And then the calls started coming. First a school show here and there. Then a few more. Then a big company asking Tim to write an advertisement and have moosebutter perform it for a viral video campaign they were running that's going quite well. That led to other work with them, too. And bunches of people asking Tim to work with their choirs, groups, conferences, etc. as a master clinician. He's directing another honor choir, just finished being the professional advisor and a major clinician for a vocal workshop that had a successful first year.

And now another agent called. The agent moosebutter already is working with happens to be the agent for the guy who won America's Got Talent, but since we never managed to get the press materials together that he needed (because we figured we'd let moosebutter die a natural death), he hasn't been able to work for us. This new agent (the agent for the A Cappella Group that competed in America's Got Talent) books college shows nationwide, and he's talking to Tim--there's no deal yet by any stretch. They're just talking about it.

So I thought we were done touring forever. Then Tim actually toured almost every other weekend for the whole summer season. And now this.

I guess I'd better not get rid of my touring rig, yet. Even if Tim is just going himself on weekends, Melody Yellowvan may not get to retire to being a nice little family van yet. Regardless of what happens with this agent from the midwest, it looks like we can't get away.

Of course, she now has 175,000 miles on her, so she might have to retire anyway.

Insomnia revisited

So Caleb still has insomnia. He's just old enough that I leave him awake and go to bed. His doctor said it probably WASN'T ADD because kids with ADD wouldn't lay there for two or three hours trying to fall asleep. They would get up and get into stuff.

She has a good point.

What I guess I mentioned before, but we never really took seriously, was a common childhood disorder that causes sleep problems. In fact, sleep problems are one of the major diagnostic criteria. And it's genetic--and runs in both sides of my family and, in fact, I have it, too.

Fibromyalgia, aka Fibrositis.

In kids, it is Juvenile Primary Fibromyalgia Syndrome. And it is apparently very common and usually misdiagnosed by six or more doctors before it's properly identified. Often, kids get what we got--a referral to a psychiatrist--when they need a referral to a rheumatologist.

So we're going to go back to our family doctor, who I really like, and see if we can get a referral to Denver Children's Hospital. I am assuming there is an expert there, since some of the research on JPFS is coming out of Denver Children's Hospital.

Caleb seems to be a textbook case. And it would explain so many things....

So why didn't I consider this before? Duh....

News and foods

I started querying agents again. My theory is that if the book is good enough, or at least, if the query letter is, I should get requests for reads coming.

So far so good--requests for partials are coming in.

We'll see what happens. With the "old" version, I had requests for partials, and fulls, but no offers. But it's the right length now, and much more exciting, and (dare I say it) better written. distract myself--FOOD!

I think I finally perfected my orange sauce recipe (you know, the oriental sauce that coats orange chicken). The key was a tidbit I learned from a muffin recipe: if you want good orange flavor in anything, forego the orange juice, orange zest, and orange extract. Instead, blend half an orange--with its peel still on--with the liquid for the recipe in the blender. Fast, easy, and the best orange flavor I've ever used. And cheap cheap cheap, especially in the winter.

So, my new and improved, modified and like no other, recipe for Oriental Orange Sauce:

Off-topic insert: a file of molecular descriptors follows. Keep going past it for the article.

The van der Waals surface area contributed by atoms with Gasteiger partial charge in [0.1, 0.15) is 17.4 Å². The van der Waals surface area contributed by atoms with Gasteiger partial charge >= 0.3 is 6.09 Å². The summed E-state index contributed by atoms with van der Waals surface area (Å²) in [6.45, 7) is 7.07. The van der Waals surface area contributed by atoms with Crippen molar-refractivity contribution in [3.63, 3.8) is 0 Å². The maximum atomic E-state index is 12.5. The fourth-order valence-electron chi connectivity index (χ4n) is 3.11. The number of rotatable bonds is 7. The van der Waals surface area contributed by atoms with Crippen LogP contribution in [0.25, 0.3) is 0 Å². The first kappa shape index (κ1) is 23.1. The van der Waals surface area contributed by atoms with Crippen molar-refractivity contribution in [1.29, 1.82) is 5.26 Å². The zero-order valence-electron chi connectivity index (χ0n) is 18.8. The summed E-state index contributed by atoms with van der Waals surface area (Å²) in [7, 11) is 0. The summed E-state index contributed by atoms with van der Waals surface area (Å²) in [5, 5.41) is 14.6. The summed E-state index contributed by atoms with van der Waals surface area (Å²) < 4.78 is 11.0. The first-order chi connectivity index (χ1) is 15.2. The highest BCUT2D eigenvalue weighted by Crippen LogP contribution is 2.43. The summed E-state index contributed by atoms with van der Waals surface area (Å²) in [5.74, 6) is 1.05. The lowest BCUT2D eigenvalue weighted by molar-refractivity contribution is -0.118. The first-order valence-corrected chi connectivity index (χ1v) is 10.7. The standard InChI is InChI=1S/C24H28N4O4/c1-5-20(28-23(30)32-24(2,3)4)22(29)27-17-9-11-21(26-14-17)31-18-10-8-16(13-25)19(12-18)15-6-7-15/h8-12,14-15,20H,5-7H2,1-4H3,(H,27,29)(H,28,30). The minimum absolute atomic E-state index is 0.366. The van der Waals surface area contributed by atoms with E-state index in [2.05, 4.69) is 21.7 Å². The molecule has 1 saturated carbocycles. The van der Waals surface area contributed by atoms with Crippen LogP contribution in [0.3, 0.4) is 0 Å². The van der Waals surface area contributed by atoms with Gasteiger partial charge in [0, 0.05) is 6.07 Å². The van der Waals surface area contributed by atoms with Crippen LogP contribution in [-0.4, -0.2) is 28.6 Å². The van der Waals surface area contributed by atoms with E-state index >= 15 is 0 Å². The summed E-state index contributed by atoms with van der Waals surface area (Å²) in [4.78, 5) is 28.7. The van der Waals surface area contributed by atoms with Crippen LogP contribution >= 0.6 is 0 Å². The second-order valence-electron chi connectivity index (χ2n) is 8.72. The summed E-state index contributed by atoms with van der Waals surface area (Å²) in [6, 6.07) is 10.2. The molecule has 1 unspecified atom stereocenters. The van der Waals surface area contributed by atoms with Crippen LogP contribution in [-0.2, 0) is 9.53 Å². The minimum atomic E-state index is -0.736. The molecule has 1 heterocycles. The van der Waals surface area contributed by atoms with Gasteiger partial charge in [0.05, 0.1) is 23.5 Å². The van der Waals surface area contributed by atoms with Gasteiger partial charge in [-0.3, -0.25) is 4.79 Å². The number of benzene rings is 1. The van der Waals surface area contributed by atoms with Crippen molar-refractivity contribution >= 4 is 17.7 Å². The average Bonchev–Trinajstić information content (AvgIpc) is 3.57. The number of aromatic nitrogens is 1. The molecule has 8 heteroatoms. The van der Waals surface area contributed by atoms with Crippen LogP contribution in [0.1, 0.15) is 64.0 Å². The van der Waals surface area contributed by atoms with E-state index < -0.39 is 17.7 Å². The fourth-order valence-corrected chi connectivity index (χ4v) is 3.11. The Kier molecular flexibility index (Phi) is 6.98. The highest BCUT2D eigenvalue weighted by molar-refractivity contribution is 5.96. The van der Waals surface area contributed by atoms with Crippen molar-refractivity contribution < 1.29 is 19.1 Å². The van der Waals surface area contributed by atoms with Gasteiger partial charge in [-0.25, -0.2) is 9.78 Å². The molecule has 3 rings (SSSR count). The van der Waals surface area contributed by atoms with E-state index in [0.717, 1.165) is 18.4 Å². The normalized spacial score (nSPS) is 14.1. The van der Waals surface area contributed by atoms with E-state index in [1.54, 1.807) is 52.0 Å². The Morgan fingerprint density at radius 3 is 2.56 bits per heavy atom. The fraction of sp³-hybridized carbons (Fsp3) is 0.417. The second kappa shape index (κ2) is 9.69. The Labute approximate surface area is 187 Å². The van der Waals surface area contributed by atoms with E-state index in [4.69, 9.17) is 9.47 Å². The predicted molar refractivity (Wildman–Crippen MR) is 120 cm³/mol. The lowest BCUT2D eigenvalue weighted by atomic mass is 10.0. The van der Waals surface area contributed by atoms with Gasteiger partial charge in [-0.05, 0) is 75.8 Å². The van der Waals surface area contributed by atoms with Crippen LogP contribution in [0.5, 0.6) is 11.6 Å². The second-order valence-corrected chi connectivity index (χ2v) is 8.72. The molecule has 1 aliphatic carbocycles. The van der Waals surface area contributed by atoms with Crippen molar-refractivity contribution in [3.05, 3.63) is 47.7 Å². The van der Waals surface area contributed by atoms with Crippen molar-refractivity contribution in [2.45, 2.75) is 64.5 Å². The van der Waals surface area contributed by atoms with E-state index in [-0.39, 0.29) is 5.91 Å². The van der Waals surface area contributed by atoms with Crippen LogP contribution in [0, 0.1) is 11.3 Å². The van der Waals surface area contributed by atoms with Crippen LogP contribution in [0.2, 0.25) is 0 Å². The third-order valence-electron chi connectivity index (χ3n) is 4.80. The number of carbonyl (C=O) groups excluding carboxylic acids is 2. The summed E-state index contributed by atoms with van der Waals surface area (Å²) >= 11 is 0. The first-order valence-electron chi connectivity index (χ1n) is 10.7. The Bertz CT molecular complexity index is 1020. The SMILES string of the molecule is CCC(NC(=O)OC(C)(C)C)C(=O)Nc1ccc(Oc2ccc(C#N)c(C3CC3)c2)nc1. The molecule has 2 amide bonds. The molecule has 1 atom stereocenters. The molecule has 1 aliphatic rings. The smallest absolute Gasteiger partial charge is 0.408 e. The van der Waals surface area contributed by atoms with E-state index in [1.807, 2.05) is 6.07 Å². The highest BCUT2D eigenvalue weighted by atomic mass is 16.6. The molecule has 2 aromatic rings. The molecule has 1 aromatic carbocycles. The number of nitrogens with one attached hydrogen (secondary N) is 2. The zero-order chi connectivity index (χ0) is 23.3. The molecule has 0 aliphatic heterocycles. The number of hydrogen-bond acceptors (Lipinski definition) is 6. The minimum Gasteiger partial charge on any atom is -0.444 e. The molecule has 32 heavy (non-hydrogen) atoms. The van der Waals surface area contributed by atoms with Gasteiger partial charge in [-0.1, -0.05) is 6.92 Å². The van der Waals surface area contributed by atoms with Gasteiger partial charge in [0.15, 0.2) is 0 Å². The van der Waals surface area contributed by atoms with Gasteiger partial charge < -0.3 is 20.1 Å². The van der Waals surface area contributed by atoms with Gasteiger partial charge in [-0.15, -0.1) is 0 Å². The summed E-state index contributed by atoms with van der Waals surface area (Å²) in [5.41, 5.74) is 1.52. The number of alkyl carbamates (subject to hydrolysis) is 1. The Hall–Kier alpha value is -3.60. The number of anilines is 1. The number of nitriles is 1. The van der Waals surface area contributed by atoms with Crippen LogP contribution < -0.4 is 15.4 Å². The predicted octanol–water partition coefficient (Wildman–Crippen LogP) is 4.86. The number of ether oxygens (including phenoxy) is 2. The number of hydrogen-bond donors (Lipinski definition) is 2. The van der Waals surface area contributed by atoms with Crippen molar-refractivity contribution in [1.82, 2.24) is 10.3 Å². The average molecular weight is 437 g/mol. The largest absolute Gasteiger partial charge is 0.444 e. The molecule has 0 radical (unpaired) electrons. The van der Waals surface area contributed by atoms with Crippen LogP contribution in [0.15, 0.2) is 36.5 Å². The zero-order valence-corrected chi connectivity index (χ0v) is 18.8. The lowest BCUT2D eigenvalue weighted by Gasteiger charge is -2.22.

1 1/2 c water
1/2 orange, sliced and with pits removed but keep the skin on

Blend these until only tiny bits of orange remain. It gets quite frothy. Pour into a small saucepan.

1 c brown sugar (I use light brown sugar)
1/3 c rice vinegar (red wine vinegar makes a nice substitute if necessary)
2-3 tsp soy sauce
scant 1/3 c lemon juice
1/4 tsp powdered ginger
1/4 tsp garlic powder
1 tsp dried snipped chives or chopped green onion
1/4 tsp red pepper flakes or a dash of red pepper powder

Bring to a boil. Remove it from heat and let it sit for 10 minutes or until you get back to it.

Mix 10 tsp cornstarch in a bowl with about 1/4 c water--enough to make it liquid. Pour this into the slightly cooled sauce. Return to high heat and bring to a boil. It will clarify slightly and thicken quickly after it begins to boil. At this point, remove it from the heat and let it cool.

It's done.

Use it to coat chicken pieces before or after you cook them, or mix with noodles or rice, or use it as a dip, or pour it over a chicken in a crock pot, or whatever you like sauce for! It's really really good.

Wednesday, October 10, 2007

more cool lobrary of congress stuff

Go to this link. Type the name of your city in the search box and press enter. Like magic, you get historic photos--100 of them for my town! Very cool

Sunday, October 07, 2007

My Favorite Awards Ceremony

I love this award: the Ig Nobel award, given to the scientists who do the strangest research each year.

This year's awards can be reviewed at Discovery News:

(I'm on a mac using Safari, so I can't make it a link; copy and paste)

Have fun learning all about hamster jet lag, vanilla flavor extracted from cow dung, love bombs.....

Oh, just go read it.

Monday, October 01, 2007

Another Yummy Treat: Peanutbuttercup swirl

Tasty treat I invented tonight:

1 package instant vanilla pudding
1 package instant chocolate pudding
1/8 c peanut butter (for small pudding box) OR 1/4 c peanut butter (for large box)
Milk (as much as boxes require)

Beat peanut butter in mixer bowl until smooth. Gradually add all the milk for the vanilla pudding, stirring constantly until mixture is smooth and fully mixed. Add pudding according to box directions. Pour into a large bowl to "set up."

Meanwhile, mix chocolate pudding according to box. Pour over the peanut butter pudding and fold together until it's swirled.

Tastes great. Makes good pudding pops, too.

For a really special treat, fold a tub of whipped cream into either the peanut butter or the chocolate pudding (or both) before you swirl them.